Using an extended food metaphor to explain concepts about pedagogy
Accepted version, 357.9Kb
Wright, N. (2014). Using an extended food metaphor to explain concepts about pedagogy. Curriculum Matters, 10, 134–151.
Permanent Research Commons link: http://hdl.handle.net/10289/9406
It is anathema for educators to describe pedagogy as having a recipe - it is tantamount to saying it is a technicist process rather than a professional one requiring active, informed decision-making. But if we are to help novice teachers understand what pedagogy is and how it can be understood, there must be a starting point for pedagogical knowledge to shape both the understanding and design of appropriate curriculum learning. In order to address this challenge, I argue that food preparation processes and learning how to competently cook are analogous to understanding how pedagogy - also about process, design, and making knowledge knowable - facilitates learning about teaching specific curriculum knowledge. To do so, I use evidence from an ITE cohort lecture on pedagogy as a case study. In essence, viewing pedagogy through the lens of food and recipes may help make some abstractions of pedagogy more concrete and make some principles of pedagogy more accessible to novice teachers as they learn to design learning.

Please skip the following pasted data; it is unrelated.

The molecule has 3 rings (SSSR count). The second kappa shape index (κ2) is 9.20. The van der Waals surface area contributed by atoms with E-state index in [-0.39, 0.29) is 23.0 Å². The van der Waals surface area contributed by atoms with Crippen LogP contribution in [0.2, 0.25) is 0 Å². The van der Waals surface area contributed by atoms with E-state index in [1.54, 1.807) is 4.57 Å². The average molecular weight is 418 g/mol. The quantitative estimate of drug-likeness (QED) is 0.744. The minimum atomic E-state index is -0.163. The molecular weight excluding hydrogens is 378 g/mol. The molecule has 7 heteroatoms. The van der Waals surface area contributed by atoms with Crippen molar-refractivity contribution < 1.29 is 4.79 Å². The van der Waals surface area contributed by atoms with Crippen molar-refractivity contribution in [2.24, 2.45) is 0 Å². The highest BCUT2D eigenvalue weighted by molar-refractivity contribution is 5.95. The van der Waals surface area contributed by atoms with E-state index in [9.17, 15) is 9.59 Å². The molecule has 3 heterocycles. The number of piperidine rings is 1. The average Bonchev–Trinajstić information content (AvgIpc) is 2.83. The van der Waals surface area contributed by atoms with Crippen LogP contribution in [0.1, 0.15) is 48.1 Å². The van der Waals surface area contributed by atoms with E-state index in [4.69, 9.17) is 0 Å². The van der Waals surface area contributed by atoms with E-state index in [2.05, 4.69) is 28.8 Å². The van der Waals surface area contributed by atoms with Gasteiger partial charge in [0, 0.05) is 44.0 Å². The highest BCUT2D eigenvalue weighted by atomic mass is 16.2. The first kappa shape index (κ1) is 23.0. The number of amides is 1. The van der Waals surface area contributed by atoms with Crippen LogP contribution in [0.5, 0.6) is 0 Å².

This is an authors accepted version of an article published in the journal: Curriculum Matters © 2014 NZCER Press.
- Education Papers